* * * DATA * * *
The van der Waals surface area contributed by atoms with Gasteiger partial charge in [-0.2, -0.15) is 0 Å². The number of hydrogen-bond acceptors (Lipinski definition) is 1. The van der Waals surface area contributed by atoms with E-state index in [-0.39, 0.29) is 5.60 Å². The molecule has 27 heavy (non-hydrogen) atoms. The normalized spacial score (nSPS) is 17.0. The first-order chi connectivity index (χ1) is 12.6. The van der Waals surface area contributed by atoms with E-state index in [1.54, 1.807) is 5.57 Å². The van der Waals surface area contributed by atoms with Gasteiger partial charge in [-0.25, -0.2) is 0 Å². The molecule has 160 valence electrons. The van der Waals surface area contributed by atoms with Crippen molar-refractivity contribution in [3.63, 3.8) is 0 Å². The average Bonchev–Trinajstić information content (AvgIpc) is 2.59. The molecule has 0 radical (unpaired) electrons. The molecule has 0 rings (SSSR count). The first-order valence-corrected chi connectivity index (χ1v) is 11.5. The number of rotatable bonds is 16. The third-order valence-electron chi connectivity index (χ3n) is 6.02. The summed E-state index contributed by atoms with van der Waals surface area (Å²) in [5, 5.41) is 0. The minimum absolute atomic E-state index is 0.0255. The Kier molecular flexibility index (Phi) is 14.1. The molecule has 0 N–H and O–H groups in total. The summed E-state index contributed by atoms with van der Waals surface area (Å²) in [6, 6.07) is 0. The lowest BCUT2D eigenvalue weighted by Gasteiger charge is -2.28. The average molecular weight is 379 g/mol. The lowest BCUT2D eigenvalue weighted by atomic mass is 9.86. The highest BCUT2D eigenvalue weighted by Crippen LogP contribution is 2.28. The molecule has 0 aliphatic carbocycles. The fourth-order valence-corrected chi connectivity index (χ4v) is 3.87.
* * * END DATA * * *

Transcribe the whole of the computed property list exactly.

The van der Waals surface area contributed by atoms with Gasteiger partial charge in [-0.2, -0.15) is 0 Å². The number of hydrogen-bond acceptors (Lipinski definition) is 1. The van der Waals surface area contributed by atoms with E-state index in [-0.39, 0.29) is 5.60 Å². The molecule has 27 heavy (non-hydrogen) atoms. The normalized spacial score (nSPS) is 17.0. The first-order chi connectivity index (χ1) is 12.6. The van der Waals surface area contributed by atoms with E-state index in [1.54, 1.807) is 5.57 Å². The van der Waals surface area contributed by atoms with Gasteiger partial charge in [-0.25, -0.2) is 0 Å². The molecule has 160 valence electrons. The van der Waals surface area contributed by atoms with Crippen molar-refractivity contribution in [3.63, 3.8) is 0 Å². The average Bonchev–Trinajstić information content (AvgIpc) is 2.59. The molecule has 0 radical (unpaired) electrons. The molecule has 0 rings (SSSR count). The first-order valence-corrected chi connectivity index (χ1v) is 11.5. The number of rotatable bonds is 16. The third-order valence-electron chi connectivity index (χ3n) is 6.02. The summed E-state index contributed by atoms with van der Waals surface area (Å²) in [5, 5.41) is 0. The minimum absolute atomic E-state index is 0.0255. The Kier molecular flexibility index (Phi) is 14.1. The molecule has 0 N–H and O–H groups in total. The summed E-state index contributed by atoms with van der Waals surface area (Å²) in [6, 6.07) is 0. The lowest BCUT2D eigenvalue weighted by Gasteiger charge is -2.28. The average molecular weight is 379 g/mol. The lowest BCUT2D eigenvalue weighted by atomic mass is 9.86. The highest BCUT2D eigenvalue weighted by Crippen LogP contribution is 2.28. The molecule has 0 aliphatic carbocycles. The fourth-order valence-corrected chi connectivity index (χ4v) is 3.87.